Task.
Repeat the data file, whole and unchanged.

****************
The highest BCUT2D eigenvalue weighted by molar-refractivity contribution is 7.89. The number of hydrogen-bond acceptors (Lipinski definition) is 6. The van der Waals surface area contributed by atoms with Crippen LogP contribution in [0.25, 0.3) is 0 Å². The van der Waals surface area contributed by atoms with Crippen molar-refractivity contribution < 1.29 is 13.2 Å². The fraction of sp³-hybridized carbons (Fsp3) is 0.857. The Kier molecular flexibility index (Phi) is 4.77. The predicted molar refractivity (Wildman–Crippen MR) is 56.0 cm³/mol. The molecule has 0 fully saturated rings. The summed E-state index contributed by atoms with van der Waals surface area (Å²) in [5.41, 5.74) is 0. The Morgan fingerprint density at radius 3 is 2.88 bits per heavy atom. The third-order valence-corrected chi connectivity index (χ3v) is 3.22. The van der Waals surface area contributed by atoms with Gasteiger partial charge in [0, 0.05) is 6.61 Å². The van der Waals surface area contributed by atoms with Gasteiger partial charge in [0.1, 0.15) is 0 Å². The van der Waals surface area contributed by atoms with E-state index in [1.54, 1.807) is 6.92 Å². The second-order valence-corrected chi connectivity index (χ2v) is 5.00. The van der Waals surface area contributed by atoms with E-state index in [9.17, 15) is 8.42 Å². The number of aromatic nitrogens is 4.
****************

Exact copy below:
The highest BCUT2D eigenvalue weighted by molar-refractivity contribution is 7.89. The number of hydrogen-bond acceptors (Lipinski definition) is 6. The van der Waals surface area contributed by atoms with Crippen LogP contribution in [0.25, 0.3) is 0 Å². The van der Waals surface area contributed by atoms with Crippen molar-refractivity contribution < 1.29 is 13.2 Å². The fraction of sp³-hybridized carbons (Fsp3) is 0.857. The Kier molecular flexibility index (Phi) is 4.77. The predicted molar refractivity (Wildman–Crippen MR) is 56.0 cm³/mol. The molecule has 0 fully saturated rings. The summed E-state index contributed by atoms with van der Waals surface area (Å²) in [5.41, 5.74) is 0. The Morgan fingerprint density at radius 3 is 2.88 bits per heavy atom. The third-order valence-corrected chi connectivity index (χ3v) is 3.22. The van der Waals surface area contributed by atoms with Gasteiger partial charge in [0, 0.05) is 6.61 Å². The van der Waals surface area contributed by atoms with Gasteiger partial charge in [0.1, 0.15) is 0 Å². The van der Waals surface area contributed by atoms with E-state index in [1.54, 1.807) is 6.92 Å². The second-order valence-corrected chi connectivity index (χ2v) is 5.00. The van der Waals surface area contributed by atoms with E-state index in [9.17, 15) is 8.42 Å². The number of aromatic nitrogens is 4.